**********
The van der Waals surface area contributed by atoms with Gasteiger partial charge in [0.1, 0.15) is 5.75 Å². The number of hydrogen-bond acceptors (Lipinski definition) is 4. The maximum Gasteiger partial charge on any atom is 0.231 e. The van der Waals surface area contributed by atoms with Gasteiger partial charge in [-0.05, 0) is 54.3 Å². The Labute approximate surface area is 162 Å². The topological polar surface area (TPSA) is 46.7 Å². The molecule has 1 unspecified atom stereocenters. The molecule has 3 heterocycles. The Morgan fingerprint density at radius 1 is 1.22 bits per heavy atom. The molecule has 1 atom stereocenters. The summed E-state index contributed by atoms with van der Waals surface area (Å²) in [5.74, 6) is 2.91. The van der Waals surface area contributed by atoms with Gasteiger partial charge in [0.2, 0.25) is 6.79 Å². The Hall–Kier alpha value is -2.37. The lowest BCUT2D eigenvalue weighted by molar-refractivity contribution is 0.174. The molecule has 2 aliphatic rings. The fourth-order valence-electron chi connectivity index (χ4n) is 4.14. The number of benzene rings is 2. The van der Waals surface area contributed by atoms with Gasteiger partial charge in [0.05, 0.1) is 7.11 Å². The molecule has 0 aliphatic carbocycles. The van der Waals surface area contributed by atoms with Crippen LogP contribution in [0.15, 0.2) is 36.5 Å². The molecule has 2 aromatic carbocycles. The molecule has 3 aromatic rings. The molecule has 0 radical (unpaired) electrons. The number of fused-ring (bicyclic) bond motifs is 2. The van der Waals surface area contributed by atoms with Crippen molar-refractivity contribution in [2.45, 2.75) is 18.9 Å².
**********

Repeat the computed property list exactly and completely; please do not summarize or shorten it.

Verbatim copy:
The van der Waals surface area contributed by atoms with Gasteiger partial charge in [0.1, 0.15) is 5.75 Å². The number of hydrogen-bond acceptors (Lipinski definition) is 4. The maximum Gasteiger partial charge on any atom is 0.231 e. The van der Waals surface area contributed by atoms with Gasteiger partial charge in [-0.05, 0) is 54.3 Å². The Labute approximate surface area is 162 Å². The topological polar surface area (TPSA) is 46.7 Å². The molecule has 1 unspecified atom stereocenters. The molecule has 3 heterocycles. The Morgan fingerprint density at radius 1 is 1.22 bits per heavy atom. The molecule has 1 atom stereocenters. The summed E-state index contributed by atoms with van der Waals surface area (Å²) in [5.74, 6) is 2.91. The van der Waals surface area contributed by atoms with Gasteiger partial charge in [0.2, 0.25) is 6.79 Å². The Hall–Kier alpha value is -2.37. The lowest BCUT2D eigenvalue weighted by molar-refractivity contribution is 0.174. The molecule has 2 aliphatic rings. The fourth-order valence-electron chi connectivity index (χ4n) is 4.14. The number of benzene rings is 2. The van der Waals surface area contributed by atoms with Gasteiger partial charge in [0.05, 0.1) is 7.11 Å². The molecule has 0 aliphatic carbocycles. The van der Waals surface area contributed by atoms with Crippen LogP contribution in [0.15, 0.2) is 36.5 Å². The molecule has 2 aromatic carbocycles. The molecule has 3 aromatic rings. The molecule has 0 radical (unpaired) electrons. The number of fused-ring (bicyclic) bond motifs is 2. The van der Waals surface area contributed by atoms with Crippen molar-refractivity contribution in [2.45, 2.75) is 18.9 Å².